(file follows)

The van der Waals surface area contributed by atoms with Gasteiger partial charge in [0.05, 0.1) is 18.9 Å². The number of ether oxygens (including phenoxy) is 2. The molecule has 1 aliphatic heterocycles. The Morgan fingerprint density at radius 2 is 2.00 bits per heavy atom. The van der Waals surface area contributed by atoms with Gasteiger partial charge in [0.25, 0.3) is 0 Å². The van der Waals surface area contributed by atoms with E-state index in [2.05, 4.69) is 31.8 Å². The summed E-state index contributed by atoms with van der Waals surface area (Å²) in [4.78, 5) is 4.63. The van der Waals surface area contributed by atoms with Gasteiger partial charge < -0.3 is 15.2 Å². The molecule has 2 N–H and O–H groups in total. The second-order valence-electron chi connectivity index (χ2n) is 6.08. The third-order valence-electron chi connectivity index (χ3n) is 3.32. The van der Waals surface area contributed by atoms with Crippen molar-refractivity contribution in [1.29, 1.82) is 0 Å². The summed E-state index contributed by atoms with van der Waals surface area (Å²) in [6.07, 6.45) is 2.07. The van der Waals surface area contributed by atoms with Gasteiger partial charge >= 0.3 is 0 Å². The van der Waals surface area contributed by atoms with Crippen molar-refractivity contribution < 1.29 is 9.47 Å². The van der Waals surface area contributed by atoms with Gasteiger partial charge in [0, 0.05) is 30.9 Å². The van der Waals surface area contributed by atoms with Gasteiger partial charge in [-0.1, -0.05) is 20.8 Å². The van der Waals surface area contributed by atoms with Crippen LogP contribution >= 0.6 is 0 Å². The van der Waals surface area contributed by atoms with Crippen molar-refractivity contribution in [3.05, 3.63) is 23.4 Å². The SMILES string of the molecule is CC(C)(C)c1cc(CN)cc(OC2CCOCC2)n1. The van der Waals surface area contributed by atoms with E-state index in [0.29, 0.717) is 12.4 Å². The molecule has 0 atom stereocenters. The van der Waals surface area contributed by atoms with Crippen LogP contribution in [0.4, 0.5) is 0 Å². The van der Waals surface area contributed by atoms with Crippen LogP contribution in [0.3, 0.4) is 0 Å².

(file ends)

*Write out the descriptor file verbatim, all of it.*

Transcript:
The van der Waals surface area contributed by atoms with Gasteiger partial charge in [0.05, 0.1) is 18.9 Å². The number of ether oxygens (including phenoxy) is 2. The molecule has 1 aliphatic heterocycles. The Morgan fingerprint density at radius 2 is 2.00 bits per heavy atom. The van der Waals surface area contributed by atoms with Gasteiger partial charge in [0.25, 0.3) is 0 Å². The van der Waals surface area contributed by atoms with E-state index in [2.05, 4.69) is 31.8 Å². The summed E-state index contributed by atoms with van der Waals surface area (Å²) in [4.78, 5) is 4.63. The van der Waals surface area contributed by atoms with Gasteiger partial charge < -0.3 is 15.2 Å². The molecule has 2 N–H and O–H groups in total. The second-order valence-electron chi connectivity index (χ2n) is 6.08. The third-order valence-electron chi connectivity index (χ3n) is 3.32. The van der Waals surface area contributed by atoms with Crippen molar-refractivity contribution in [1.29, 1.82) is 0 Å². The summed E-state index contributed by atoms with van der Waals surface area (Å²) in [6.07, 6.45) is 2.07. The van der Waals surface area contributed by atoms with Gasteiger partial charge >= 0.3 is 0 Å². The van der Waals surface area contributed by atoms with Crippen molar-refractivity contribution < 1.29 is 9.47 Å². The van der Waals surface area contributed by atoms with Gasteiger partial charge in [0, 0.05) is 30.9 Å². The van der Waals surface area contributed by atoms with Gasteiger partial charge in [-0.1, -0.05) is 20.8 Å². The van der Waals surface area contributed by atoms with Crippen LogP contribution >= 0.6 is 0 Å². The van der Waals surface area contributed by atoms with Crippen molar-refractivity contribution in [3.05, 3.63) is 23.4 Å². The SMILES string of the molecule is CC(C)(C)c1cc(CN)cc(OC2CCOCC2)n1. The van der Waals surface area contributed by atoms with E-state index in [0.29, 0.717) is 12.4 Å². The molecule has 0 atom stereocenters. The van der Waals surface area contributed by atoms with Crippen LogP contribution in [0.4, 0.5) is 0 Å². The van der Waals surface area contributed by atoms with Crippen LogP contribution in [0.3, 0.4) is 0 Å².